Last month the Arizona Daily Wildcat reported that the University of Arizona had been ranked among the nation’s most healthy campuses by greatest.com. It should be no surprise, then, that the university is teaming up with The Fox Theater to bring a new and informative lecture series on nutrition to the local community.
Beginning this month, The Fox Theater will open up its doors to “Food”, the second installment of the annual U of A Downtown Lecture Series provided by the College of Social & Behavioral Sciences. Though not a traditional date night event that would normally be held in the theater, the lecture series should provide an offbeat opportunity to head downtown, and could even teach theatergoers a thing or two that may better their lives in the long term. In fact, this is exactly what the goals of the lecture series are. The College of Social and Behavioral Sciences aims not only to share new research from University faculty, but also to support the community’s investment in a vibrant city center by drawing commercial business to downtown merchants.
The lectures will take place weekly on Wednesday nights at 6:30 p.m, with the first beginning on Oct. 15. The kick-off lecture is titled “Changing Geographies of Food”, and will be presented by Dr. Diana Liverman of the School of Geography and Development and Institute of the Environment. The lecture will explore how our food choices bring about changes to the planet, and will also look into the present state and geography of the global food system. The goal of this lecture is to trace trends and identify choices that promote a more sustainable future worldwide.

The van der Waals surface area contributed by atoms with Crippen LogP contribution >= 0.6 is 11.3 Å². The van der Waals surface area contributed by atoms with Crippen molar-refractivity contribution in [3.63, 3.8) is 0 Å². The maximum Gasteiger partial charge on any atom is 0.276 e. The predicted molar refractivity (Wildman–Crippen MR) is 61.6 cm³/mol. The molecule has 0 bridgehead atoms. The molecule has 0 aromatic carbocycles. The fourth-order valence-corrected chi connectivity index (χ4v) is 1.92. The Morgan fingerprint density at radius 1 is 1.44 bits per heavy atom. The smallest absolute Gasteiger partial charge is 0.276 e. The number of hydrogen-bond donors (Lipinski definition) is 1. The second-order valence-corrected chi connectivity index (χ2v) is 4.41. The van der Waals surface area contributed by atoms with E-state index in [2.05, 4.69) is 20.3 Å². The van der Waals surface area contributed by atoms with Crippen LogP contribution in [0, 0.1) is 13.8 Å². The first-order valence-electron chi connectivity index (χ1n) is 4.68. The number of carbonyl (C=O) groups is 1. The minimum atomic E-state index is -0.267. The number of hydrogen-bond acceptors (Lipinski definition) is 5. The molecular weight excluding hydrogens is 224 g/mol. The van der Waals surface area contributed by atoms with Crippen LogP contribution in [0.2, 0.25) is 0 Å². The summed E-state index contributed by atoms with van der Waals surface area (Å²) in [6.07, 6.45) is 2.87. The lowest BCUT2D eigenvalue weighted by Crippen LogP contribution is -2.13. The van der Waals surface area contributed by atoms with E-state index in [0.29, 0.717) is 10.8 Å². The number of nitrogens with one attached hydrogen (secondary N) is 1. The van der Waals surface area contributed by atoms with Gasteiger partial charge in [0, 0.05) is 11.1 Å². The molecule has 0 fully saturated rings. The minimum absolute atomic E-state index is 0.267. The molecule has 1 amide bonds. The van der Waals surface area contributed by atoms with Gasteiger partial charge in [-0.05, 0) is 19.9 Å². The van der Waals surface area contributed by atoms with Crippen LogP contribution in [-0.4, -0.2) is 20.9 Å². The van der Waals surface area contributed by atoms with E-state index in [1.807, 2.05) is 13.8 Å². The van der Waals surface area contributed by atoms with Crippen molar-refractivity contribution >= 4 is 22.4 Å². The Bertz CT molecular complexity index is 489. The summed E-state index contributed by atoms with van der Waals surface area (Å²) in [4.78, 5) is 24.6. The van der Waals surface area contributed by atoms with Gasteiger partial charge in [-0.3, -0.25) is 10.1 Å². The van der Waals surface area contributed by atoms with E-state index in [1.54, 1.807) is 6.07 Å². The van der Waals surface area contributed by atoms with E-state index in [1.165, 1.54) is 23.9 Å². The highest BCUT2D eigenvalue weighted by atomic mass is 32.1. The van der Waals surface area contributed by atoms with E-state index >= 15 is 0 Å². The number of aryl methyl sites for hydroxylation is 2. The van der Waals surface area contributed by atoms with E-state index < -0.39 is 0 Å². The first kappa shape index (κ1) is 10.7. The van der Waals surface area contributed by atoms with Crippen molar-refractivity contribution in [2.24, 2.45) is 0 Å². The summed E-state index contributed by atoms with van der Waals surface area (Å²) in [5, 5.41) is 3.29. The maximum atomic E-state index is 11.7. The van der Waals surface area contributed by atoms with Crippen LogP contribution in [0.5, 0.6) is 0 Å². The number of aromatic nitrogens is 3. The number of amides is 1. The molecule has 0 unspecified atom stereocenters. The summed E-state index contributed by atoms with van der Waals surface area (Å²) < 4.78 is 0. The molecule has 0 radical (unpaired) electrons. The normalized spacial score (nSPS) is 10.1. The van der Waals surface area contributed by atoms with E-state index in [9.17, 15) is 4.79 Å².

The second lecture will be called “Tucson: City of Gastronomy, Hub for Food Diversity”, and will be presented by Dr. Gary Nabhan of the UofA Southwest Center. This lecture will take a local approach, highlighting the ways in which Tucson has become a model for re-diversifying the American diet.
The third lecture will be called “We Eat What We Are” and will be given by Dr. Maribel Alvarez from the school of anthropology. Alvarez, who is also the director of Tucson Meet Yourself, intends to take a more anthropological approach to the food discussion, describing how our nutritional choices reflect our definition of our habits, our traditions, our practices, and ourselves.
The fourth lecture will be “Edible Roman Empire” and will be led by Dr. Emma Blake of the U of A’s School of Anthropology Mass production, agribusiness, unsustainable harvests. Blake’s lecture will explore recent archaeological discoveries about the Roman Empire’s food practices, how they impacted the historical society, and what we can learn from this example.
The final lecture, “Food for Pleasure, Vitality, and Health”, will be given by Dr. Victoria Maizes from the U of A Center of Integrative Medicine. Dr. Maizes will wrap up the series by discussing the latest diet trends, offering new strategies for selecting food for pleasure, vitality, and health.
The lecture series will be free to the public, but those who hope to attend may want to reserve their seats by visiting downtownlectures.arizona.edu.